BROTHERS, RICHARD ° (1757–1824), founder of the British-Israelite movement. After serving in the Royal Navy (1771–83) Brothers retired on half pay but refused to take the statutory oath on religious grounds. He next began to address letters to the king, the prime minister, and other public personages foretelling the future. He regarded himself as the messiah who was to restore the "Hebrews" (i.e., Englishmen who had seen the light of truth) to their land. His name, according to him, signified that he was descended from James, the brother of Jesus, so that he called himself "The Nephew of the Almighty." In 1794 Brothers published the first part of his A Revealed Knowledge of the Prophecies and Times foretelling the restoration of the "Hebrews" to Jerusalem in 1798. He had many followers, and large numbers of pamphlets were published supporting or opposing his views. Jews showed no interest, but David *Levi published a derisive pamphlet. Brothers' activities were suspected of being exploited for revolutionary ends and the government had him confined in an asylum for the criminally insane (1795–1806). Although his prophecies were unfulfilled, this did not affect the faith of his disciples. To the last Brothers continued to compose pamphlets about the government and architecture of the new Jerusalem. Upon his death, leadership of the group passed to John Finleyson (1770–1854).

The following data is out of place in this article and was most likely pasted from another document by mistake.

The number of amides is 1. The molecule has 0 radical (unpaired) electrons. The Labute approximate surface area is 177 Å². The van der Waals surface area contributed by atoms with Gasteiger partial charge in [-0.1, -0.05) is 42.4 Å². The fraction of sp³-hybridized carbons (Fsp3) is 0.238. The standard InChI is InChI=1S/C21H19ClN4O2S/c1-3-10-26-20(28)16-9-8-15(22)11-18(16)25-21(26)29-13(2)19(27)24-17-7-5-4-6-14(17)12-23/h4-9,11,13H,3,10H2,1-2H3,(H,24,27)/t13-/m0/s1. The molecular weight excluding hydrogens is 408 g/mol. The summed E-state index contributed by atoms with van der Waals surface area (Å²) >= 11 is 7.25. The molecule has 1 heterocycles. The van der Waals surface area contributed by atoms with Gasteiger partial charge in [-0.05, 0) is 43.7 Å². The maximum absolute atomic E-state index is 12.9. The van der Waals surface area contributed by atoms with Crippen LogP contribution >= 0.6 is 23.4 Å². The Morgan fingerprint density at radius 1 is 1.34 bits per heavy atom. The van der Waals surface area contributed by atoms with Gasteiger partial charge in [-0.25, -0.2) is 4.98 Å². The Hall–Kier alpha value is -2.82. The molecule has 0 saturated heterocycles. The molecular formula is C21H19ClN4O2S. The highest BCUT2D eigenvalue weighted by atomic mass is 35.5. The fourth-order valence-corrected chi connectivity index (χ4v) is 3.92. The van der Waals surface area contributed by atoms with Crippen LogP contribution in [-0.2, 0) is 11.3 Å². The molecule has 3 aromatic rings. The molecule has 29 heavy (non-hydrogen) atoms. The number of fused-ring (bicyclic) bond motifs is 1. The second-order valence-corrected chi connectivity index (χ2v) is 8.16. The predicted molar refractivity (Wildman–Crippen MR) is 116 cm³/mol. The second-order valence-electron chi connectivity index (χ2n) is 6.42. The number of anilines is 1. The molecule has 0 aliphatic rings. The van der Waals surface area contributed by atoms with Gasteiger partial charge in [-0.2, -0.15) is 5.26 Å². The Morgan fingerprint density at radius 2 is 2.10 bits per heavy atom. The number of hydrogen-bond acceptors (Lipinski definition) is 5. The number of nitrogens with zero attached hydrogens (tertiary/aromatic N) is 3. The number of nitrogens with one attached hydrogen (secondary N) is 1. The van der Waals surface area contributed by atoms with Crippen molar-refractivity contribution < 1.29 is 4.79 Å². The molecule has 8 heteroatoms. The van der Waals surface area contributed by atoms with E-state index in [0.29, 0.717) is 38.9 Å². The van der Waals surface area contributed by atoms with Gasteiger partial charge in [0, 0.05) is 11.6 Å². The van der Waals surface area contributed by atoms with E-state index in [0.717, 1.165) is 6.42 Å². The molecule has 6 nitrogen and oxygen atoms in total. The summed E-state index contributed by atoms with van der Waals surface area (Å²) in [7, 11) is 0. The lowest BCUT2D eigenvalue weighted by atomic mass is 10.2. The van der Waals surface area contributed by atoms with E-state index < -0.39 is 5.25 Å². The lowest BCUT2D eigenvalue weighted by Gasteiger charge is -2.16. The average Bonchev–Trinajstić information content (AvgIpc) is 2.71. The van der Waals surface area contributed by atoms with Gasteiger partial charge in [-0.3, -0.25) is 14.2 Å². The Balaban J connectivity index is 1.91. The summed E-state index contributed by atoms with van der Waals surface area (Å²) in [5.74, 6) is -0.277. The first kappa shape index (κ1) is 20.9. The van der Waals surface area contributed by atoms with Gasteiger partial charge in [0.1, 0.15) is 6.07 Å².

C. Roth, Nephew of the Almighty (1933); Roth, Mag Bibl, 381–9; R. Matthews, English Messiahs (1936), 85–126; dnb, 2 (1921–22), 1350–53. add. bibliography: odnb online.